Does a Dynamic Professor Matter to Student Learning?
I am waiting for the course evaluations from the students who took my leadership class this past Spring semester. Like most professors, I read these assessments carefully so that I can try to improve my classes in the future. Even after 40+ years of teaching, I know I can get better.
Obviously, it is gratifying when students express high degrees of satisfaction with the course. It is especially rewarding when students say that they learned a great deal and the course met or exceeded their expectations. The word that still disappoints me the most is “boring.”
I was intrigued by a review of an article entitled, “Fluency Can be Deceiving: Instructor Fluency Increases Perceptions of Learning without Increasing Actual Learning.” Published in the Psychonomic Bulletin and Review, the article summarizes the research of psychologists at Iowa State University and Williams College. I found the complete article and found it fascinating.
The research study compared both the perceptions of learning and the actual learning of students who participated in the same lecture. In one case, the instructor “stood upright, maintained eye contact, and spoke fluidly without notes” (i.e., highly fluent). In the other case, the same material was presented by an instructor who “slumped, looked away and spoke haltingly with notes.”
After each lecture, the students were asked to predict how much they learned from the class session. Specifically, they were asked to predict how much of the content they would recall at a later date.
As you would expect, the students in the “highly fluent” class indicated a much higher expectation of learning. Equally predictable, the students in this class rated their instructor significantly higher indicating that the instructor was more prepared and more effective. But while this instructor was assessed as being less boring, “fluency” did not appreciably impact learning.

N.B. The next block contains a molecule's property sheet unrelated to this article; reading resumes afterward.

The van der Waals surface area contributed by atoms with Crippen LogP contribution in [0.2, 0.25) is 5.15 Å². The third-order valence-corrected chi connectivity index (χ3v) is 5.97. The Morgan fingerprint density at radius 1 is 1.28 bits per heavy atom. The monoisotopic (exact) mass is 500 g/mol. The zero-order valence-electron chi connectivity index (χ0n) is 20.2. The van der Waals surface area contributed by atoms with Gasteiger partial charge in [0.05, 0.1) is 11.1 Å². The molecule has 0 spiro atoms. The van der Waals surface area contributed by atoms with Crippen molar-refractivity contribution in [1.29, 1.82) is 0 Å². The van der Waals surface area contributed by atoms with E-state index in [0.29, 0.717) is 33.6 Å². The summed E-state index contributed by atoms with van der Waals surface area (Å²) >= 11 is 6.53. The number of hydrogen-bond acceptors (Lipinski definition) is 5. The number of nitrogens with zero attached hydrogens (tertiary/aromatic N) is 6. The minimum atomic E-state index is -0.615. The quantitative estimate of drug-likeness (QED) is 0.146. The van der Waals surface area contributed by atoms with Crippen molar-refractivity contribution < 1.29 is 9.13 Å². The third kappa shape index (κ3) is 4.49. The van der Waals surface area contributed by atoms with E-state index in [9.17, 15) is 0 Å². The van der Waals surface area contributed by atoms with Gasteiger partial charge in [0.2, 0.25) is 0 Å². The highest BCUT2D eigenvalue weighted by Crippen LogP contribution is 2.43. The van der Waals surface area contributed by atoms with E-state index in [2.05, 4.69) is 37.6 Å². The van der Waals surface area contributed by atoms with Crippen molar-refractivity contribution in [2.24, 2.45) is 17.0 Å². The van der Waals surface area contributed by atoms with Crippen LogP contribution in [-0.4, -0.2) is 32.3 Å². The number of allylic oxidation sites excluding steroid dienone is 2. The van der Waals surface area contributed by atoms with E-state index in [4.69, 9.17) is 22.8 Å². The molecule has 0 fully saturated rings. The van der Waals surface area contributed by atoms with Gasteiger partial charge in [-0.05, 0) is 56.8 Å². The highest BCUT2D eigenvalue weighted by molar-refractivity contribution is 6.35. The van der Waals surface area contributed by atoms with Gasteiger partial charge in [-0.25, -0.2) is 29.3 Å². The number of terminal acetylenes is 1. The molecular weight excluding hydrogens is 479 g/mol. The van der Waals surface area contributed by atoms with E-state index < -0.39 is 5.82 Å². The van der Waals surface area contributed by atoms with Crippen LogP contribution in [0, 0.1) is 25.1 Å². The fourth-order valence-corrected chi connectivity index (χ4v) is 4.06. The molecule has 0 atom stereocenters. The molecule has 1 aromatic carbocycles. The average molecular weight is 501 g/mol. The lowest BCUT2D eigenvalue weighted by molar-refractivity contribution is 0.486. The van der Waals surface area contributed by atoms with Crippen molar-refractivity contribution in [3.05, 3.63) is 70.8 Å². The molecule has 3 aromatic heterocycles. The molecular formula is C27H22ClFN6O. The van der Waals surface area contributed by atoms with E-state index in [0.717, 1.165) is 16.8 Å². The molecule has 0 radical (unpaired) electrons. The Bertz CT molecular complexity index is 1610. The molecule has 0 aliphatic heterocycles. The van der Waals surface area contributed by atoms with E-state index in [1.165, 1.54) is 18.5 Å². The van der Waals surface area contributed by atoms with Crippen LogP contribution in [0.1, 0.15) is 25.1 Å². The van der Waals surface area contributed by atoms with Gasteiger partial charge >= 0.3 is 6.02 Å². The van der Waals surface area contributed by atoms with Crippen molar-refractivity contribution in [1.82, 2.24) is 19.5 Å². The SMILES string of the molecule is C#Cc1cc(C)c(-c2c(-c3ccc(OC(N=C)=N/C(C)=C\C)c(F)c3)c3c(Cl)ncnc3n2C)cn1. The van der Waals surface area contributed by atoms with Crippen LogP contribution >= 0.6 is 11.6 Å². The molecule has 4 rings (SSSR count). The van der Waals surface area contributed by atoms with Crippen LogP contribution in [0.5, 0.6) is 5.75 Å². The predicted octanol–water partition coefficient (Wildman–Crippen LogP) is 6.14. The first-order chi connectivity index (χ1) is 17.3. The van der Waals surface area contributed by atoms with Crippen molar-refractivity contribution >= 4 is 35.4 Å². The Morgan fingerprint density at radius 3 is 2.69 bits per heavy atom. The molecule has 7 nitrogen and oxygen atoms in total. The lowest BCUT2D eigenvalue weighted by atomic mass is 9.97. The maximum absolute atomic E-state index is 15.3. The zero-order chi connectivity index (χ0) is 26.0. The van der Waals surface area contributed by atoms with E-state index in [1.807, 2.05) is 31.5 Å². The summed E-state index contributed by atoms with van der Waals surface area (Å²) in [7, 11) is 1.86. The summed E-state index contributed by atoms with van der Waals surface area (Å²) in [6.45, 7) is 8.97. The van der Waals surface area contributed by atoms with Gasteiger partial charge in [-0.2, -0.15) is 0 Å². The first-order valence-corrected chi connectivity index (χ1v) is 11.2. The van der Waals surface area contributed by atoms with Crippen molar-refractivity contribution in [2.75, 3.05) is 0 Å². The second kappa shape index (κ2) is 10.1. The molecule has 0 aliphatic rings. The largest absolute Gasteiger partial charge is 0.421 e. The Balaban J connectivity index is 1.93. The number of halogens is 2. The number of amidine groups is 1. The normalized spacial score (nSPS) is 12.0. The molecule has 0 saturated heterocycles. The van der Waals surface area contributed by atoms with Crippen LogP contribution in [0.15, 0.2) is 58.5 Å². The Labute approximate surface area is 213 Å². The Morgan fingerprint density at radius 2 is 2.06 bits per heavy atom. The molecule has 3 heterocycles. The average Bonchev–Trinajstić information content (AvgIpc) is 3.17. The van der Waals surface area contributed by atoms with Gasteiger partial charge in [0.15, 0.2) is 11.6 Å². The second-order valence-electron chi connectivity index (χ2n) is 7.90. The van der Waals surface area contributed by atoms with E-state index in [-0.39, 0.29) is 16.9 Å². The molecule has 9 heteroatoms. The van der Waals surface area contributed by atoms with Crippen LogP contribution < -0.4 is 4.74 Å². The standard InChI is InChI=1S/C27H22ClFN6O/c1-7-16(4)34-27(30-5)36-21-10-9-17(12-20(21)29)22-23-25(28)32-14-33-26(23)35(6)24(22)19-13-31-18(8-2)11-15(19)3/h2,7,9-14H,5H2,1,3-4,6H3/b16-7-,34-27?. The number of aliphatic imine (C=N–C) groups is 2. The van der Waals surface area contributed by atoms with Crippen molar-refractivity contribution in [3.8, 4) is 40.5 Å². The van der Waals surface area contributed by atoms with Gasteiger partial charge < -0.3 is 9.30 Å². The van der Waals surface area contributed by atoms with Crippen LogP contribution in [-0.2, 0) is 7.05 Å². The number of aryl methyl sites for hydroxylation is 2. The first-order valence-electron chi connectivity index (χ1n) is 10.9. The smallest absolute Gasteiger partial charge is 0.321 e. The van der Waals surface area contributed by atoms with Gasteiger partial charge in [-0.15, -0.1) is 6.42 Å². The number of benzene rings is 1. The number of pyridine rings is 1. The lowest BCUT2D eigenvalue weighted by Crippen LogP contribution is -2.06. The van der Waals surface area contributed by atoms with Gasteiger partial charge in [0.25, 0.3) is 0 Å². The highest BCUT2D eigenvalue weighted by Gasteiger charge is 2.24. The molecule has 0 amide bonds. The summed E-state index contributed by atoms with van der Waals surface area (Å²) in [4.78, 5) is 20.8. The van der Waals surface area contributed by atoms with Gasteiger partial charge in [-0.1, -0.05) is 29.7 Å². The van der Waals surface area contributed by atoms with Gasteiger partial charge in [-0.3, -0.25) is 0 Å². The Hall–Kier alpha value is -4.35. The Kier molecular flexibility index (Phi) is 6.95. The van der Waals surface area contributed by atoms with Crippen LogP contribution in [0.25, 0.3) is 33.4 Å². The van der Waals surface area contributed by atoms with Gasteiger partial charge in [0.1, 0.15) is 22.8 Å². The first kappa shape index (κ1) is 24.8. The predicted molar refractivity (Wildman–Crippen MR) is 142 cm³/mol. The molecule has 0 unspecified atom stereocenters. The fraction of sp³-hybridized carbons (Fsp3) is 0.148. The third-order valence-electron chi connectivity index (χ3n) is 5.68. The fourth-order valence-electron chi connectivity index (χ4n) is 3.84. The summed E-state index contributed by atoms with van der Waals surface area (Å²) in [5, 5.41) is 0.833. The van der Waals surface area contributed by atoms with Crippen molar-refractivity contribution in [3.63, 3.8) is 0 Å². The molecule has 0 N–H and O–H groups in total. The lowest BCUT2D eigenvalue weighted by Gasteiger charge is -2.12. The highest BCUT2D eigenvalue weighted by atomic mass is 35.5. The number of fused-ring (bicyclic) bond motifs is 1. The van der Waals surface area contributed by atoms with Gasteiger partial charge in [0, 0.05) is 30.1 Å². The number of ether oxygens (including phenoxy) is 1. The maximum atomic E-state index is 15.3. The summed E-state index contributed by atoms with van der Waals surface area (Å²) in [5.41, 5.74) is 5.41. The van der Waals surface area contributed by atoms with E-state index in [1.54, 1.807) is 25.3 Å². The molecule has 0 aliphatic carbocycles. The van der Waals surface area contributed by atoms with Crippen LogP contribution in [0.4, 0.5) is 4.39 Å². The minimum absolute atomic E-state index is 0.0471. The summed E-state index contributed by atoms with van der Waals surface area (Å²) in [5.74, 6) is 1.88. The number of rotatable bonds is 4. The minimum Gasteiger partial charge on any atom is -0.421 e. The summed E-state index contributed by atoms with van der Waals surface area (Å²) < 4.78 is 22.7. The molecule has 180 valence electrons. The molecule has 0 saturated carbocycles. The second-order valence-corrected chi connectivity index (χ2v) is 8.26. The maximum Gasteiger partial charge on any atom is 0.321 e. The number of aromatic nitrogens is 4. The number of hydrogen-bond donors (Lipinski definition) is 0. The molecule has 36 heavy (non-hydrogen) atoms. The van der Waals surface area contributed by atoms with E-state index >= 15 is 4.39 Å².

Students in both classes were subsequently tested on the content of the lecture. The lecture involved a scientific concept that was explained by the instructor. The actual knowledge (i.e. learning) was virtually the same. When these results were shared, the students who had participated in the more interesting and exciting lecture were both surprised and disappointed. They expected to do better.
The only conclusion reached by these researchers is that student perceptions are based more on “lecture fluency” than “actual learning.” I have never met a student who didn’t want their professors to be engaging, interesting and dynamic. To be labeled “boring” is never a compliment.
But the most important result of teaching is student learning. And this should be the focus of pedagogical improvement. In commenting on this research, Eric Mazur, Balkanski Professor of Physics and Applied Physics at Harvard, wrote, “With a better presenter it might seem like you are taking more in, but it doesn't mean that anything has actually been learned -- it doesn't mean there has been an 'Aha!' moment."
Mazur is an advocate of teaching through “peer instruction.” In this method, there is more questioning of students during every class to determine more readily if they are both understanding and learning.
Despite this research, I still do not want to be assessed as a boring instructor. But I will work harder in the Fall to make sure my students actually learn!
(As always, your comments and questions are welcome.)